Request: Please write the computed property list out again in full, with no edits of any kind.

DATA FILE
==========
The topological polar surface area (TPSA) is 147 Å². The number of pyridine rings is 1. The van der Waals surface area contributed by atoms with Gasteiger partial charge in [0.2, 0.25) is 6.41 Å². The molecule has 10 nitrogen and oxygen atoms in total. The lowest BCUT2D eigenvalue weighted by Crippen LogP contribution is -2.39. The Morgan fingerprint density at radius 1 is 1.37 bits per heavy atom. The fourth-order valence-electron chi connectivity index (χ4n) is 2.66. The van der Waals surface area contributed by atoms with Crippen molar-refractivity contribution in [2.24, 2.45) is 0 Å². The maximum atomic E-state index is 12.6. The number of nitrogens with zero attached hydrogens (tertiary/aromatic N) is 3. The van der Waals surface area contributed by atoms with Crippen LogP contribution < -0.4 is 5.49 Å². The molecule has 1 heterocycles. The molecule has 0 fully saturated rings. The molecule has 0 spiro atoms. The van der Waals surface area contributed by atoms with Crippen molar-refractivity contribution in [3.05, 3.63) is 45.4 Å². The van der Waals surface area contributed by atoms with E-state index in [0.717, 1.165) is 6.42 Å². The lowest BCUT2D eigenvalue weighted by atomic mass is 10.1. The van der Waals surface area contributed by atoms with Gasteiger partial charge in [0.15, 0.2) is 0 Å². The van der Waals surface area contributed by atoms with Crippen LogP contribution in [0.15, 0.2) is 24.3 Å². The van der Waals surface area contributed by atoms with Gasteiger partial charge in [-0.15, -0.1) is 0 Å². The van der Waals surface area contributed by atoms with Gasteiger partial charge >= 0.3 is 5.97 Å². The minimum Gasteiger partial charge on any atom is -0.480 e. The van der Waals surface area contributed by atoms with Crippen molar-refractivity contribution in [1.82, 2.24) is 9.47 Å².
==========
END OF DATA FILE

The topological polar surface area (TPSA) is 147 Å². The number of pyridine rings is 1. The van der Waals surface area contributed by atoms with Gasteiger partial charge in [0.2, 0.25) is 6.41 Å². The molecule has 10 nitrogen and oxygen atoms in total. The lowest BCUT2D eigenvalue weighted by Crippen LogP contribution is -2.39. The Morgan fingerprint density at radius 1 is 1.37 bits per heavy atom. The fourth-order valence-electron chi connectivity index (χ4n) is 2.66. The van der Waals surface area contributed by atoms with Crippen molar-refractivity contribution in [2.24, 2.45) is 0 Å². The maximum atomic E-state index is 12.6. The number of nitrogens with zero attached hydrogens (tertiary/aromatic N) is 3. The van der Waals surface area contributed by atoms with Crippen LogP contribution < -0.4 is 5.49 Å². The molecule has 1 heterocycles. The molecule has 0 fully saturated rings. The molecule has 0 spiro atoms. The van der Waals surface area contributed by atoms with Crippen molar-refractivity contribution in [3.05, 3.63) is 45.4 Å². The van der Waals surface area contributed by atoms with E-state index in [0.717, 1.165) is 6.42 Å². The lowest BCUT2D eigenvalue weighted by atomic mass is 10.1. The van der Waals surface area contributed by atoms with Gasteiger partial charge in [0.15, 0.2) is 0 Å². The van der Waals surface area contributed by atoms with Crippen LogP contribution in [0.15, 0.2) is 24.3 Å². The van der Waals surface area contributed by atoms with Gasteiger partial charge in [-0.15, -0.1) is 0 Å². The van der Waals surface area contributed by atoms with Gasteiger partial charge >= 0.3 is 5.97 Å². The minimum Gasteiger partial charge on any atom is -0.480 e. The van der Waals surface area contributed by atoms with Crippen molar-refractivity contribution in [1.82, 2.24) is 9.47 Å².